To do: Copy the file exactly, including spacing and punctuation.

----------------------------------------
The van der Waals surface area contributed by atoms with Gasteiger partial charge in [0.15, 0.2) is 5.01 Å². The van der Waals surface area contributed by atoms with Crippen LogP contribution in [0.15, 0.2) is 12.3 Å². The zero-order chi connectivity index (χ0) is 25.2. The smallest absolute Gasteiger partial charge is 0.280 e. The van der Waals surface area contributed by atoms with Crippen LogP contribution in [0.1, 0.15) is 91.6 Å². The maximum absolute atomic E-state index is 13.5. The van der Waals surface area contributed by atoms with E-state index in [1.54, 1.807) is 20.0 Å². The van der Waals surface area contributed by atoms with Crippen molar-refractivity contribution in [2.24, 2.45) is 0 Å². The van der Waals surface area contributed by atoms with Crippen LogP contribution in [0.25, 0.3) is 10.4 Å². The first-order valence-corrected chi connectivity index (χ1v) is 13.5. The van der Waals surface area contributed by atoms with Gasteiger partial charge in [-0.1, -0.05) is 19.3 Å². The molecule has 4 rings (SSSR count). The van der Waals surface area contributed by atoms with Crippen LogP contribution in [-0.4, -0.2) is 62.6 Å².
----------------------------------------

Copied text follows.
The van der Waals surface area contributed by atoms with Gasteiger partial charge in [0.15, 0.2) is 5.01 Å². The van der Waals surface area contributed by atoms with Crippen LogP contribution in [0.15, 0.2) is 12.3 Å². The zero-order chi connectivity index (χ0) is 25.2. The smallest absolute Gasteiger partial charge is 0.280 e. The van der Waals surface area contributed by atoms with Crippen LogP contribution in [0.1, 0.15) is 91.6 Å². The maximum absolute atomic E-state index is 13.5. The van der Waals surface area contributed by atoms with E-state index in [1.54, 1.807) is 20.0 Å². The van der Waals surface area contributed by atoms with Crippen molar-refractivity contribution in [2.24, 2.45) is 0 Å². The van der Waals surface area contributed by atoms with Crippen LogP contribution in [0.25, 0.3) is 10.4 Å². The first-order valence-corrected chi connectivity index (χ1v) is 13.5. The van der Waals surface area contributed by atoms with Gasteiger partial charge in [-0.1, -0.05) is 19.3 Å². The molecule has 4 rings (SSSR count). The van der Waals surface area contributed by atoms with Crippen LogP contribution in [-0.4, -0.2) is 62.6 Å².